A cornerstone of Gore’s strategy was to ensure that all high-ranking government officials who had any involvement with funding policies relating to climate change were in line with his vision. These agencies included the Department of Energy, Environmental Protection Agency, National Science Foundation, Department of Education, National Oceanic and Atmospheric Administration, and National Aeronautics and Space Administration.
An example of his power was shown when physicist Dr. William Happer, then Director of Energy Research at the Department of Energy, testified before Congress in 1993 that scientific data did not support the hypothesis of man made global warming. Gore saw to it that Happer was immediately fired. Fifteen years later, Happer quipped, “I had the privilege of being fired by Al Gore, since I refused to go along with his alarmism. I did not need the job that badly.”
Al Gore was also able to leverage his high visibility, his movie awards, his Nobel Prize, and his involvement in various carbon trading and other schemes into a personal fortune. When he ended his tenure as Vice President in 2001, his net worth was $2 million. By 2013, it exceeded $300 million.
Gore's movie, An Inconvenient Truth, provided a series of graphic images showing the apocalyptic consequences that some had predicted if fossil fuels were allowed to continue warming the planet. Images included melting glaciers, dying polar bears, spreading diseases, coastal cities inundated by massive floods, cities wiped out by hurricanes and tornadoes, and food supplies exterminated by droughts.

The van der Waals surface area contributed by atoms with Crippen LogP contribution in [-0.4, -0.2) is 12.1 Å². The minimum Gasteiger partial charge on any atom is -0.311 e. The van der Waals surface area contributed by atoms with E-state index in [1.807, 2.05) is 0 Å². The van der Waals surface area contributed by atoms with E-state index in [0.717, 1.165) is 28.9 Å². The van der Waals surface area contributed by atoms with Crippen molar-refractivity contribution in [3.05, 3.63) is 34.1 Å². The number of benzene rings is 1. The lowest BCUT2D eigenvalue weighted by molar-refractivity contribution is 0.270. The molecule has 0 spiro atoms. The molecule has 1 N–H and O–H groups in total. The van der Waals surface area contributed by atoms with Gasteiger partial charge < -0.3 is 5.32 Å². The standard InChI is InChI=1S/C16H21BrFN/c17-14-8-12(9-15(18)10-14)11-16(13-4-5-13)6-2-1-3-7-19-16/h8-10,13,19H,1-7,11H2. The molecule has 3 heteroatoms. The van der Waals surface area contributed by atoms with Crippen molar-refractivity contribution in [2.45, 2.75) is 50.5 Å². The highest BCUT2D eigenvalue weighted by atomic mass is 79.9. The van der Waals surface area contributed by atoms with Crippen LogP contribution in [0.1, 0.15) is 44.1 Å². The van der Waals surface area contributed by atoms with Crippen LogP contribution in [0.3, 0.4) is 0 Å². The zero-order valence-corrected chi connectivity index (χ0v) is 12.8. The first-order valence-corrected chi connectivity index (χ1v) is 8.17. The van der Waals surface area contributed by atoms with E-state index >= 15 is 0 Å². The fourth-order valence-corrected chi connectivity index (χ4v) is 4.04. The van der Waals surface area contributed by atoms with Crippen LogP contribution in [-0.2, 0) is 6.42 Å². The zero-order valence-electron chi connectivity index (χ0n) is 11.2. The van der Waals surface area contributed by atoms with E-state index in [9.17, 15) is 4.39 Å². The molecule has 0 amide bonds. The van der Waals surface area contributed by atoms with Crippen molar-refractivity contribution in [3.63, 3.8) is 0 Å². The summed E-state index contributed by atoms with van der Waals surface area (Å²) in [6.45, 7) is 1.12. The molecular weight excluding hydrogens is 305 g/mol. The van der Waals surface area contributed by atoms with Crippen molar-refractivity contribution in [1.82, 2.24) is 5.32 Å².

This compelling propaganda played a major role in frightening an entire generation about the future, causing young people and many parents to feel guilty about the role that they and their country were supposedly having in destroying our beautiful planet.
Since then, Americans have been told constantly that they should feel irresponsible if they drive cars or use fossil fuel energy to heat their homes or power their businesses. A rapid, massive conversion away from coal, oil and natural gas to renewable energy sources such and wind and solar, we are told, is the only hope for saving the planet.
Now children are increasingly depressed about their future, thanks to the constant barrage of global warming propaganda that they receive at school. Indeed, they have become so brainwashed and cowed by their peers that they no longer dare to question any statement made about catastrophic climate change.
Yet, essentially everything in Gore's climate change agenda is either wrong or highly misrepresented.
Now that he is President Donald Trump’s Senior Scientist for the National Security Council, Dr. Happer needs to show there is no “scientific consensus” on these issues, rekindle informed debate on climate and energy issues, and help bring hope, common sense and real science back into the discourse – to help end the dangerous mythology of dangerous man made global warming.
Jay Lehr, Ph.D. is the science director at The Heartland Institute.